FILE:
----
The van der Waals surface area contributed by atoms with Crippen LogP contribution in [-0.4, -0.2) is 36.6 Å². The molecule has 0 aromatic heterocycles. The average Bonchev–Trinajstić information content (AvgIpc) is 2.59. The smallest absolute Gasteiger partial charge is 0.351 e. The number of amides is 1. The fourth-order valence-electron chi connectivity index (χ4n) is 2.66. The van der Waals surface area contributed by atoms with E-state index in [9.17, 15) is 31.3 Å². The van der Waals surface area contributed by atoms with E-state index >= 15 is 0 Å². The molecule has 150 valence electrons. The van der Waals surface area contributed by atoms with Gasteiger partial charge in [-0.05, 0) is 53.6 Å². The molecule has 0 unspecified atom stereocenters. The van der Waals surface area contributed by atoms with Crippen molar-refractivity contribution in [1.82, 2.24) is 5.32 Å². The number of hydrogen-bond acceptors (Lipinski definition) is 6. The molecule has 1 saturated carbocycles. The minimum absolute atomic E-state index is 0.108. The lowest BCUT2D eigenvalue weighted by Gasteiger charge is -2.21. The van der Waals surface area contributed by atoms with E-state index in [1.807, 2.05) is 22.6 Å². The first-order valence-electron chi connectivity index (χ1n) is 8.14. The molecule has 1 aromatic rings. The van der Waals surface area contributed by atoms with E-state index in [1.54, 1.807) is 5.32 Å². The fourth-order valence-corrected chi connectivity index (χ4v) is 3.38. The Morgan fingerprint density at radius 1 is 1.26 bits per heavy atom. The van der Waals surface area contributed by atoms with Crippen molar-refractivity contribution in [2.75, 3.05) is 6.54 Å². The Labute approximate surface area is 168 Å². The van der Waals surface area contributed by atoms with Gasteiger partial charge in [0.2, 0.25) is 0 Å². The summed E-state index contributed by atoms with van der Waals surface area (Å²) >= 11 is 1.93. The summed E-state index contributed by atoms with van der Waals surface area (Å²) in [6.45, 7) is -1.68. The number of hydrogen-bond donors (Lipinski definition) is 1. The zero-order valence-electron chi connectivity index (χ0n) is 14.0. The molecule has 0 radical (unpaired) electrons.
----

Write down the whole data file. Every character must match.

The van der Waals surface area contributed by atoms with Crippen LogP contribution in [-0.4, -0.2) is 36.6 Å². The molecule has 0 aromatic heterocycles. The average Bonchev–Trinajstić information content (AvgIpc) is 2.59. The smallest absolute Gasteiger partial charge is 0.351 e. The number of amides is 1. The fourth-order valence-electron chi connectivity index (χ4n) is 2.66. The van der Waals surface area contributed by atoms with E-state index in [9.17, 15) is 31.3 Å². The van der Waals surface area contributed by atoms with E-state index >= 15 is 0 Å². The molecule has 150 valence electrons. The van der Waals surface area contributed by atoms with Gasteiger partial charge in [-0.05, 0) is 53.6 Å². The molecule has 0 unspecified atom stereocenters. The van der Waals surface area contributed by atoms with Crippen molar-refractivity contribution in [1.82, 2.24) is 5.32 Å². The number of hydrogen-bond acceptors (Lipinski definition) is 6. The molecule has 1 saturated carbocycles. The minimum absolute atomic E-state index is 0.108. The lowest BCUT2D eigenvalue weighted by Gasteiger charge is -2.21. The van der Waals surface area contributed by atoms with E-state index in [1.807, 2.05) is 22.6 Å². The first-order valence-electron chi connectivity index (χ1n) is 8.14. The molecule has 1 aromatic rings. The van der Waals surface area contributed by atoms with E-state index in [1.54, 1.807) is 5.32 Å². The fourth-order valence-corrected chi connectivity index (χ4v) is 3.38. The Morgan fingerprint density at radius 1 is 1.26 bits per heavy atom. The van der Waals surface area contributed by atoms with Crippen molar-refractivity contribution in [2.75, 3.05) is 6.54 Å². The Labute approximate surface area is 168 Å². The van der Waals surface area contributed by atoms with Gasteiger partial charge in [0.2, 0.25) is 0 Å². The summed E-state index contributed by atoms with van der Waals surface area (Å²) >= 11 is 1.93. The summed E-state index contributed by atoms with van der Waals surface area (Å²) in [6.45, 7) is -1.68. The number of hydrogen-bond donors (Lipinski definition) is 1. The zero-order valence-electron chi connectivity index (χ0n) is 14.0. The molecule has 0 radical (unpaired) electrons.